American military assistance to Israel won’t be impacted by efforts by the Israeli government to undermine the judiciary, Democratic Rep. Hakeem Jeffries told reporters during a visit to Jerusalem on Monday.
24 Democratic members of Congress were traveling to Israel under the leadership of Jeffries, a congressman from Brooklyn and leader of the House minority.
After a meeting with Israeli Prime Minister Benjamin Netanyahu, who has stated that he likewise seeks broad consensus but has vowed to move forward with the judicial reform despite ongoing large-scale street protests, he talked to the media.
President Joe Biden’s position that laws modifying Israel’s justice system should only be approved with broad support was repeated by Jeffries. The first law in the package was passed in late July along partisan lines, with the right-wing ruling coalition supporting it and the Israeli parliamentary opposition abstaining.
In the brief press conference held at the King David Hotel in this city, Jeffries remarked, “It’s my hope that whatever continued efforts related to judicial reform occur, there’s a broad consensus across the ideological spectrum before additional changes are undertaken.
An entity connected to the American Israel Public Affairs Committee, or AIPAC, is in charge of organizing the trip.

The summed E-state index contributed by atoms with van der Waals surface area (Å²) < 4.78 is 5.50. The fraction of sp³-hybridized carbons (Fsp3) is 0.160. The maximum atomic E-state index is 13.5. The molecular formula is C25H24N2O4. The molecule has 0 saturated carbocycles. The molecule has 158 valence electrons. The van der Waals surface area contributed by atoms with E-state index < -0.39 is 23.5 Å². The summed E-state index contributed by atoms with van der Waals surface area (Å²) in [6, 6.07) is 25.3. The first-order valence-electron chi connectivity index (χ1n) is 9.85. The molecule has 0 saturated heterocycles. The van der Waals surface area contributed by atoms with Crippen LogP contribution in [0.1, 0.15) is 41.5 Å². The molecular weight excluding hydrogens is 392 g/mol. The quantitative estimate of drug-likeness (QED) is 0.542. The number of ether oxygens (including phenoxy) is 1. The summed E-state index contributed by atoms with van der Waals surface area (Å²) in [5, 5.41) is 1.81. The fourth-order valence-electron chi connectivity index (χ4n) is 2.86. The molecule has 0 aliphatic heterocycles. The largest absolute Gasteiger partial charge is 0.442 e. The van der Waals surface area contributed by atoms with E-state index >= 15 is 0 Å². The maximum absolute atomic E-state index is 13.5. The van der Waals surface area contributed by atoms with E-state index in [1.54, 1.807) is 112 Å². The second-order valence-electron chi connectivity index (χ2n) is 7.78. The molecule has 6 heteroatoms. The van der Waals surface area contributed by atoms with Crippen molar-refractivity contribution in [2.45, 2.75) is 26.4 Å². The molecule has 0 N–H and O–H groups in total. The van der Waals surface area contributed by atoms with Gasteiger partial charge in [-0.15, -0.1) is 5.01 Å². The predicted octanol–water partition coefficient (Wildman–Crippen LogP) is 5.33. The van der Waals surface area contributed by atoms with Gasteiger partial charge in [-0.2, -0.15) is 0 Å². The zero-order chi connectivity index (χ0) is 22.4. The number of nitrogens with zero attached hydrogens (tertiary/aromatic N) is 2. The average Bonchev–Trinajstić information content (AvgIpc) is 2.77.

He continued by noting that Netanyahu had also assured him that Israel would continue to be a liberal democracy, adding, “It’s not my job to articulate the precise contours of what judicial reform should look like here in Israel.
The Israeli people must determine that through their elected officials and through their activities to petition the government to maybe choose a different course.
However, Jeffries stated that even if Israel’s government did wind up weakening its judicial branch, the United States would continue to provide Israel with military assistance.
Recently, voices on both sides of the aisle have been advancing that once-taboo proposition. Several Democratic members of Congress have urged the United States to impose restrictions on the use of the almost $4 billion in annual financing, and New York Times columnist Nick Kristof even raised the idea of completely cutting off aid to Israel.
Jeffries disputed that notion, citing a contrast between Israel and the United States’ shared commitment to democracy and their shared Middle Eastern geopolitical interests.
Jeffries emphasized the importance of an impartial and trustworthy judge.